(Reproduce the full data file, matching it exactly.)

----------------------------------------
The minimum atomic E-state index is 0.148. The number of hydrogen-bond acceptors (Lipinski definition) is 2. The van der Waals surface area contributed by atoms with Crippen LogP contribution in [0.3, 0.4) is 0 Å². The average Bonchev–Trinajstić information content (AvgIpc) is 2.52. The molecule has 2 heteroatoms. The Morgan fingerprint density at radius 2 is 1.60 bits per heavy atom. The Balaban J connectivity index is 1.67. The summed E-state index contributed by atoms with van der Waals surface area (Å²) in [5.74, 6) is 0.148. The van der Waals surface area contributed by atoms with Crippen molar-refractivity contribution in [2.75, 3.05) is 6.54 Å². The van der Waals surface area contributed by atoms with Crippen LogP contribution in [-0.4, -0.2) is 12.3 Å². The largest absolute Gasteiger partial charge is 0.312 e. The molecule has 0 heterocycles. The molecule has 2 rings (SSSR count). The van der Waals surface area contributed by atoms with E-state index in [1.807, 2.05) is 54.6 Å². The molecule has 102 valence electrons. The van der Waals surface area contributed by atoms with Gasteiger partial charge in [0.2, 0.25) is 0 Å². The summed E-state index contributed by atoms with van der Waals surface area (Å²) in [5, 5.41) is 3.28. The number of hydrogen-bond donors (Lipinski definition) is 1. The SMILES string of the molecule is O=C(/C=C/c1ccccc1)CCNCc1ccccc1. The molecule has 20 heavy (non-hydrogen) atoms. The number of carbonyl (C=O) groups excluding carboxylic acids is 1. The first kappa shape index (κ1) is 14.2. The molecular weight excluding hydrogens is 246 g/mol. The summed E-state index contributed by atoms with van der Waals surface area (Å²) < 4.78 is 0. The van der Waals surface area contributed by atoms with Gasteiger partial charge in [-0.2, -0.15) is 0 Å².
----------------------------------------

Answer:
The minimum atomic E-state index is 0.148. The number of hydrogen-bond acceptors (Lipinski definition) is 2. The van der Waals surface area contributed by atoms with Crippen LogP contribution in [0.3, 0.4) is 0 Å². The average Bonchev–Trinajstić information content (AvgIpc) is 2.52. The molecule has 2 heteroatoms. The Morgan fingerprint density at radius 2 is 1.60 bits per heavy atom. The Balaban J connectivity index is 1.67. The summed E-state index contributed by atoms with van der Waals surface area (Å²) in [5.74, 6) is 0.148. The van der Waals surface area contributed by atoms with Crippen molar-refractivity contribution in [2.75, 3.05) is 6.54 Å². The van der Waals surface area contributed by atoms with Crippen LogP contribution in [-0.4, -0.2) is 12.3 Å². The largest absolute Gasteiger partial charge is 0.312 e. The molecule has 0 heterocycles. The molecule has 2 rings (SSSR count). The van der Waals surface area contributed by atoms with E-state index in [1.807, 2.05) is 54.6 Å². The molecule has 102 valence electrons. The van der Waals surface area contributed by atoms with Gasteiger partial charge in [0.2, 0.25) is 0 Å². The summed E-state index contributed by atoms with van der Waals surface area (Å²) in [5, 5.41) is 3.28. The number of hydrogen-bond donors (Lipinski definition) is 1. The SMILES string of the molecule is O=C(/C=C/c1ccccc1)CCNCc1ccccc1. The molecule has 20 heavy (non-hydrogen) atoms. The number of carbonyl (C=O) groups excluding carboxylic acids is 1. The first kappa shape index (κ1) is 14.2. The molecular weight excluding hydrogens is 246 g/mol. The summed E-state index contributed by atoms with van der Waals surface area (Å²) < 4.78 is 0. The van der Waals surface area contributed by atoms with Gasteiger partial charge in [-0.2, -0.15) is 0 Å².